Writer: BOLDtext Collective
Director: Janet Steele
Birmingham was at the very centre of innovation and progress at the height of the Industrial Revolution. Many of the architects of that transformation, for example, James Watt, Matthew Boulton and Joseph Priestley were based in and around the area, and an informal group, The Lunar Society of Birmingham sprang up. This counted noted industrialists, inventors and natural philosophers among its membership. However, little is known about its meetings other than they were held around the full moon – hence the name – so that members could more safely return home in the absence of streetlighting. Meetings tended to be held at members’ houses and so it is that we find ourselves at Soho House, now a museum, but previously the home of Matthew Boulton and the site of his Soho Manufactory and the Soho Mint. We’re in the company of the BOLDtext collective, a group of eight professional writers from the West Midlands who are, they say, committed to use local talent to tell stories that enable audiences to see their world in a brand new way.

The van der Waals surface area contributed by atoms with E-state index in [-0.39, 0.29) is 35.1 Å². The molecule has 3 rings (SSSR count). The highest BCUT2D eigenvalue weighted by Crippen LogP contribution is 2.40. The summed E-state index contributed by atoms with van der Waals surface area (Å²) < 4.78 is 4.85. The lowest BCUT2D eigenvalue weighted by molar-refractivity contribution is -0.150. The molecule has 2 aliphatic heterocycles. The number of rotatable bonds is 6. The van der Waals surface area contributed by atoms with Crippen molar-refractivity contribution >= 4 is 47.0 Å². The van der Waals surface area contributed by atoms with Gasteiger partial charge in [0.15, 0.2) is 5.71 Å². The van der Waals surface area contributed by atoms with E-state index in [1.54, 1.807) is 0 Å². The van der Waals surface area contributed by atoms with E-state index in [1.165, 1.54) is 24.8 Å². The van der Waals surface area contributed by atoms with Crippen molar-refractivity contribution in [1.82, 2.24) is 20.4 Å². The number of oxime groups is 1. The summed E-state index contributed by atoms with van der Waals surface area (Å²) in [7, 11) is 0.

Power of Invention looks at the members of the Lunar Society partly through the eyes of outsiders. It comprises eight short scenes, each written by a BOLDtext member: Liz John, Stephen Jackson, Tim Stimpson, Vanessa Oakes, Nicola Jones, Sayan Kent, Julia Wright, and Helen Kelly. It’s intended to be performed outdoors on the lawn at Soho House, though on this occasion, inclement weather forced the production indoors.
The central conceit is that the museum is to be reopened following temporary closure because of the pandemic. Preparing it are two gardeners and two cleaners. Unable to gain entrance to the building, they re-enact some imagined scenes around the membership, for example, a theological argument between Erasmus Darwin (who proposed many of the principles his grandson, Charles, would become famous for in his treatise On the Origin of Species) and Joseph Priestley, a nonconformist minister as well as a scientist. But we also learn about some of the women on the fringes of the society, Anne Boulton, daughter of Matthew, Mary Anne Galton, a leading anti-slaver who gave up sugar to support the cause, and Lady Catherine Wright, a chemist tutored by post by Lunar Society member Dr William Withering.
The writing is clear and naturalistic, albeit quite dialogue-heavy causing the production to sag a little in the middle. Nevertheless, director Janet Steel maintains a sure hand on each segment, ensuring each tale and message is clear. The members of the diverse cast, Adaya Henry, Itasha James, Simran Kular and Katy Stephens, work well together, moving in a well-choreographed pavane between and within scenes. On this occasion, there were a few uncertainties, but these did not impact noticeably on the evening.
This is a lively and informative evening, well worth catching. You’ll be entertained and also learn something about the history of Birmingham and the country as a whole.
Runs until 7 August 2021